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Department of Veterans Affairs Acquisition Regulation: Service-Disabled Veteran-Owned and Veteran-Owned Small Business Status Protests

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Department of Veterans Affairs.


Final rule.


This document adopts as a final rule, without change, the interim final rule published in the Federal Register on September 30, 2013. This document implements a portion of the Veterans Benefits, Health Care, and Information Technology Act of 2006, which requires the Department of Veterans Affairs (VA) to verify ownership and control of Veteran-owned small businesses (VOSBs), including service-disabled Veteran-owned small businesses (SDVOSBs), in order for these firms to participate in Start Printed Page 12565VA acquisitions set asides for SDVOSB/VOSBs. Specifically, VA amends its adjudication procedures for SDVOSB and VOSB status protests, to provide that VA's Director, Center for Verification and Evaluation (CVE), shall initially adjudicate SDVOSB and VOSB status protests, and to provide that protested businesses, if they are denied status, may appeal to VA's Executive Director, Office of Small and Disadvantaged Business Utilization (OSDBU). SDVOSB/VOSB status protests occur when during a particular SDVOSB/VOSB set aside acquisition, a competing vendor in acquisition challenges the status of the putative awardee as an actual SDVOSB or VOSB, as applicable. Additionally, VA amends the title of CVE from the Center for Veterans Enterprise to the Center for Verification and Evaluation, to more appropriately represent the function of this office.


Effective Date: This final rule is effective March 10, 2015.

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Cheryl Duckett-Moody, Senior Procurement Analysis (003A2A), Department of Veterans Affairs, 425 I ST. NW., Washington, DC 20001, (202) 632-5319. (This is not a toll free number.)

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On September 30, 2013, VA published in the Federal Register (78 FR 59861) an interim final rule that revised the interim adjudication procedures for SDVOSB and VOSB status protests to provide that VA's Director of CVE shall initially adjudicate SDVOSB and VOSB status protests and to provide that either the protesting party or the protested business may appeal the Director of CVE's decision to the Executive Director of OSDBU. In addition, the interim final rule described procedures used by both VA's Director of CVE and the Executive Director of OSDBU to use in status protest and appeals of status protests. As noted in the preamble to the interim final rule, VA has concluded that it will not utilize the U.S. Small Business Administration (SBA) to consider and decide VA SDVOSB and VOSB status protests on behalf of VA because this program is founded in Title 38 of the U.S. Code, solely applicable to VA acquisitions, and VA has developed appropriate internal expertise in adjudicating SDVOSB/VOSB status protests.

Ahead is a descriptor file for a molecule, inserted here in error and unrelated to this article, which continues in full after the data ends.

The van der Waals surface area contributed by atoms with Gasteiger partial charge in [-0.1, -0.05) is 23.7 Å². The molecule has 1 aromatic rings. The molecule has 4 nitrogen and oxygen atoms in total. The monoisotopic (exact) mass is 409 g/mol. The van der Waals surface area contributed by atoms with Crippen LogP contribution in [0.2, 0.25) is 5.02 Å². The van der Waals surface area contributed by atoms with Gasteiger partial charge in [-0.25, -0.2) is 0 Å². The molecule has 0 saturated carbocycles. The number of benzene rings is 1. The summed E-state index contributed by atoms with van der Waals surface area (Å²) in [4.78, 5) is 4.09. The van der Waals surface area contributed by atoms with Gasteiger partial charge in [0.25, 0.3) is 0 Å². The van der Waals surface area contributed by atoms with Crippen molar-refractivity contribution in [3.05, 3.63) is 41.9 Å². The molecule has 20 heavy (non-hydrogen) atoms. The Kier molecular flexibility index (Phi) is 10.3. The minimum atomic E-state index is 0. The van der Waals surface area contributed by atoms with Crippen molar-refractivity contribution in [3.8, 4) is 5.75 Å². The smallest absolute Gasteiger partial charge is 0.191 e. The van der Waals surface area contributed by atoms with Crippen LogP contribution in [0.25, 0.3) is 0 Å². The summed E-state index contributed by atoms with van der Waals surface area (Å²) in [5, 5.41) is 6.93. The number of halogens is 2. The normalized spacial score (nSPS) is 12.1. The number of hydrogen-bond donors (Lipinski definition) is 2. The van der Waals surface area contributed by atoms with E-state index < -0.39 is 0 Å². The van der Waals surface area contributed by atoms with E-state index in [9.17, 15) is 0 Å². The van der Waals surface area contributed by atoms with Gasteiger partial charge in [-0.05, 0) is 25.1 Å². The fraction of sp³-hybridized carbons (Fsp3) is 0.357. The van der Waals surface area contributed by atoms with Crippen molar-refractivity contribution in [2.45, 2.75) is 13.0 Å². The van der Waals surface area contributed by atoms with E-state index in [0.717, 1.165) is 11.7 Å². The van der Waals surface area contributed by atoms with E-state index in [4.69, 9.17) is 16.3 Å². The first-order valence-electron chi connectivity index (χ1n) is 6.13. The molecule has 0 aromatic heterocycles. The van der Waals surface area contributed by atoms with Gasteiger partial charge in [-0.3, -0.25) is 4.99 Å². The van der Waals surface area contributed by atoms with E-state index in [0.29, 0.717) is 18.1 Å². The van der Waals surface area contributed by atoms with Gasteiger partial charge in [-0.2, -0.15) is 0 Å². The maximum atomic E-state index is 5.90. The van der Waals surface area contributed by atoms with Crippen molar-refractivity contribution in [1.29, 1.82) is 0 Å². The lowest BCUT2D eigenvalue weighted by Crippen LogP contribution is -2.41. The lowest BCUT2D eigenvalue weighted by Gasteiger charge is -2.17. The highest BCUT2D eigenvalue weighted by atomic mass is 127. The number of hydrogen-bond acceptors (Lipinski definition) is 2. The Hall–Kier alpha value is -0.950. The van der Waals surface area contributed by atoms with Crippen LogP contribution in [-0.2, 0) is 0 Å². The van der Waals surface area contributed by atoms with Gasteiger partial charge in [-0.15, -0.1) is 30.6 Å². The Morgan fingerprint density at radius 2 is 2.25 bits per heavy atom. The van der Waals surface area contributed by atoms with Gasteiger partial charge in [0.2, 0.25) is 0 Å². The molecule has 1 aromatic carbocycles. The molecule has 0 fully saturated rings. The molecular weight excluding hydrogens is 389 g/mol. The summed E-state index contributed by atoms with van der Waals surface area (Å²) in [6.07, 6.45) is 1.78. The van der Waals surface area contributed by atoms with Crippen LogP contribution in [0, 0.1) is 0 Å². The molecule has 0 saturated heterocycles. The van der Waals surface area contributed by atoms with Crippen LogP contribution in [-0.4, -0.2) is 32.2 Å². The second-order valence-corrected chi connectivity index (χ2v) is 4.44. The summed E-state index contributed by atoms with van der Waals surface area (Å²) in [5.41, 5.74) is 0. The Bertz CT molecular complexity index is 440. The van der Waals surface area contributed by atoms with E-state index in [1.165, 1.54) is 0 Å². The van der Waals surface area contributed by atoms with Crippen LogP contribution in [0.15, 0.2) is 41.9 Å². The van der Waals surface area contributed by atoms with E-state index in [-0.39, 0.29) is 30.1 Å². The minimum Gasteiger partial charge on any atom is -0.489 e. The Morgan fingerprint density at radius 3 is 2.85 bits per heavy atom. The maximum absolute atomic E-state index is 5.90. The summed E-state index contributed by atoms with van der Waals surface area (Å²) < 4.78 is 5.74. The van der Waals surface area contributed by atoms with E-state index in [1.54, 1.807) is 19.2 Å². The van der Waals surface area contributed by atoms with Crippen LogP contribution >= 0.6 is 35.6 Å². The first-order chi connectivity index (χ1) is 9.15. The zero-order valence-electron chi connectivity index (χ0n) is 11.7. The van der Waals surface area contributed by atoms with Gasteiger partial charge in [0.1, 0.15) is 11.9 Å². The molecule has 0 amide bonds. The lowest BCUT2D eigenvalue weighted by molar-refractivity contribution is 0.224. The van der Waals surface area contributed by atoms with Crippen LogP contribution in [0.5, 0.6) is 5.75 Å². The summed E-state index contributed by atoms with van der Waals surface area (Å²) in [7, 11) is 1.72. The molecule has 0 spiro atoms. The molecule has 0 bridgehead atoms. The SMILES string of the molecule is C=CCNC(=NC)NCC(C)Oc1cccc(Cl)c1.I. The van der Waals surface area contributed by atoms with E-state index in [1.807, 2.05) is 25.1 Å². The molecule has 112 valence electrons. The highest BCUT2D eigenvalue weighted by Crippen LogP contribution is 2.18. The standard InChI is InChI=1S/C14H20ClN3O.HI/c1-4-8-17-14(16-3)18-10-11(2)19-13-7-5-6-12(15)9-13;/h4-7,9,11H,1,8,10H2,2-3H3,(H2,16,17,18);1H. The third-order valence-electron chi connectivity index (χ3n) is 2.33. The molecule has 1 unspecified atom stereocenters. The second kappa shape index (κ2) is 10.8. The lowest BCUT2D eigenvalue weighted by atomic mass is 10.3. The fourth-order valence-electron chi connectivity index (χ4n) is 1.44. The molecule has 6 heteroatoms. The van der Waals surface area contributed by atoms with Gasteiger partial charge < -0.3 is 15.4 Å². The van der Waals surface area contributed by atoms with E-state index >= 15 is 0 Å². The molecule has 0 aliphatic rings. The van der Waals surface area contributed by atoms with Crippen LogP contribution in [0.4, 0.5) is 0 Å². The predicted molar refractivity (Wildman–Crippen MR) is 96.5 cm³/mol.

We provided a 60-day comment period that ended on November 29, 2013. We received one comment. The commenter discussed the SBA's view expressed in the Government Accountability Office (GAO) bid protest case Latvian Connection LLC, (GAO Case Number B-408633) that under 15 U.S.C. 644(j)(1) and 13 CFR 125.2(f)(1) there is an automatic small business set-aside requirement imposed even where the competition takes place outside of the United States. This comment addressed an issue that is beyond the scope of the request for comments. Therefore, we make no changes based on this comment. Based on the rationale set forth in the interim final rule, we adopt the interim final rule as a final rule without change.

Administrative Procedure Act

This document affirms the amendments in the interim final rule that is already in effect. In accordance with 5 U.S.C. 553(b)(B) and (d)(3), the Secretary of VA concluded that there was good cause to dispense with advance public notice and the opportunity to comment on this rule, and also good cause to publish this rule with an immediate effective date. VA provided that the Executive Director, OSDBU, shall consider and decide SDVOSB and VOSB status protests until VA and SBA executed an interagency agreement for SBA to consider and decide SDVOSB and VOSB status protests. For the reasons stated in 78 FR 59861, that VA has developed the necessary expertise to administer a SDVOSB/VOSB set aside program, including associated status protests, enacted in statute solely applicable to VA, we have determined that adjudication of SDVOSB and VOSB status protests shall remain within VA. Therefore, we are adopting as final the interim provision to provide that the Director, CVE, shall initially adjudicate SDVOSB and VOSB status protests and to provide that either the protester or the protested business may appeal the Director, CVE, decision to the Executive Director, OSDBU. Thus, the final rule continues to authorize an administrative appeal at the agency level, where the lack thereof had been criticized in Miles Construction, LLC v. United States, 108 Fed. Cl. 792 (2013), as not providing a party adequate due process and the opportunity to be heard at a meaningful time in a meaningful manner.